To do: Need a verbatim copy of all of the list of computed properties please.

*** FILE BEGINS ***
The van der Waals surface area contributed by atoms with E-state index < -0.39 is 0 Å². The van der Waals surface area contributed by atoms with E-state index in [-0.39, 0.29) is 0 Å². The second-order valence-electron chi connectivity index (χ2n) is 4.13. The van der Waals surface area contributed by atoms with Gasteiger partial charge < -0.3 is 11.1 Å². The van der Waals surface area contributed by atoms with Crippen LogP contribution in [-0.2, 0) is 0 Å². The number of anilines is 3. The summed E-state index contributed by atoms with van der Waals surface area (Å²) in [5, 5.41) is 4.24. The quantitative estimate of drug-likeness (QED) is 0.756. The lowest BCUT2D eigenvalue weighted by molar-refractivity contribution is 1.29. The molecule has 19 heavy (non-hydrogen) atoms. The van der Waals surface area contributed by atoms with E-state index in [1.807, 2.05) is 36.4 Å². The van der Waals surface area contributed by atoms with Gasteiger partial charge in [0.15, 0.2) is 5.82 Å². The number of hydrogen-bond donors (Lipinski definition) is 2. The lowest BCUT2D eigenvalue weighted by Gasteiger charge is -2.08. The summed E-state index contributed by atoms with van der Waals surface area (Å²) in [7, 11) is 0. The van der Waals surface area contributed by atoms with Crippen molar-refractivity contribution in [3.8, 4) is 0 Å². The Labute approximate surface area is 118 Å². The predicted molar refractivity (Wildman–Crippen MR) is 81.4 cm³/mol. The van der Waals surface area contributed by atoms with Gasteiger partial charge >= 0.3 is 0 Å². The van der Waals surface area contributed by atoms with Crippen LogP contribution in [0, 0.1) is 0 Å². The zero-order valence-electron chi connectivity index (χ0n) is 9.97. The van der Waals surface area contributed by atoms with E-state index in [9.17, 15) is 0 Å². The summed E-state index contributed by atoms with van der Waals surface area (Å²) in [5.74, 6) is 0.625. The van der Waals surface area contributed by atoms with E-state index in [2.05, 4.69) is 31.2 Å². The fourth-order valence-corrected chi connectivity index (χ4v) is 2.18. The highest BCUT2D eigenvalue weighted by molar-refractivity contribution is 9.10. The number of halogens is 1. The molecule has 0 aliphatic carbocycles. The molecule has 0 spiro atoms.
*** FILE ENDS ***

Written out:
The van der Waals surface area contributed by atoms with E-state index < -0.39 is 0 Å². The van der Waals surface area contributed by atoms with E-state index in [-0.39, 0.29) is 0 Å². The second-order valence-electron chi connectivity index (χ2n) is 4.13. The van der Waals surface area contributed by atoms with Gasteiger partial charge < -0.3 is 11.1 Å². The van der Waals surface area contributed by atoms with Crippen LogP contribution in [-0.2, 0) is 0 Å². The number of anilines is 3. The summed E-state index contributed by atoms with van der Waals surface area (Å²) in [5, 5.41) is 4.24. The quantitative estimate of drug-likeness (QED) is 0.756. The lowest BCUT2D eigenvalue weighted by molar-refractivity contribution is 1.29. The molecule has 19 heavy (non-hydrogen) atoms. The van der Waals surface area contributed by atoms with E-state index in [1.807, 2.05) is 36.4 Å². The van der Waals surface area contributed by atoms with Gasteiger partial charge in [0.15, 0.2) is 5.82 Å². The number of hydrogen-bond donors (Lipinski definition) is 2. The lowest BCUT2D eigenvalue weighted by Gasteiger charge is -2.08. The summed E-state index contributed by atoms with van der Waals surface area (Å²) in [7, 11) is 0. The van der Waals surface area contributed by atoms with Crippen molar-refractivity contribution in [3.8, 4) is 0 Å². The Labute approximate surface area is 118 Å². The predicted molar refractivity (Wildman–Crippen MR) is 81.4 cm³/mol. The van der Waals surface area contributed by atoms with Gasteiger partial charge >= 0.3 is 0 Å². The van der Waals surface area contributed by atoms with Crippen LogP contribution in [0, 0.1) is 0 Å². The zero-order valence-electron chi connectivity index (χ0n) is 9.97. The van der Waals surface area contributed by atoms with E-state index in [9.17, 15) is 0 Å². The summed E-state index contributed by atoms with van der Waals surface area (Å²) in [5.74, 6) is 0.625. The van der Waals surface area contributed by atoms with E-state index in [2.05, 4.69) is 31.2 Å². The fourth-order valence-corrected chi connectivity index (χ4v) is 2.18. The highest BCUT2D eigenvalue weighted by molar-refractivity contribution is 9.10. The number of halogens is 1. The molecule has 0 aliphatic carbocycles. The molecule has 0 spiro atoms.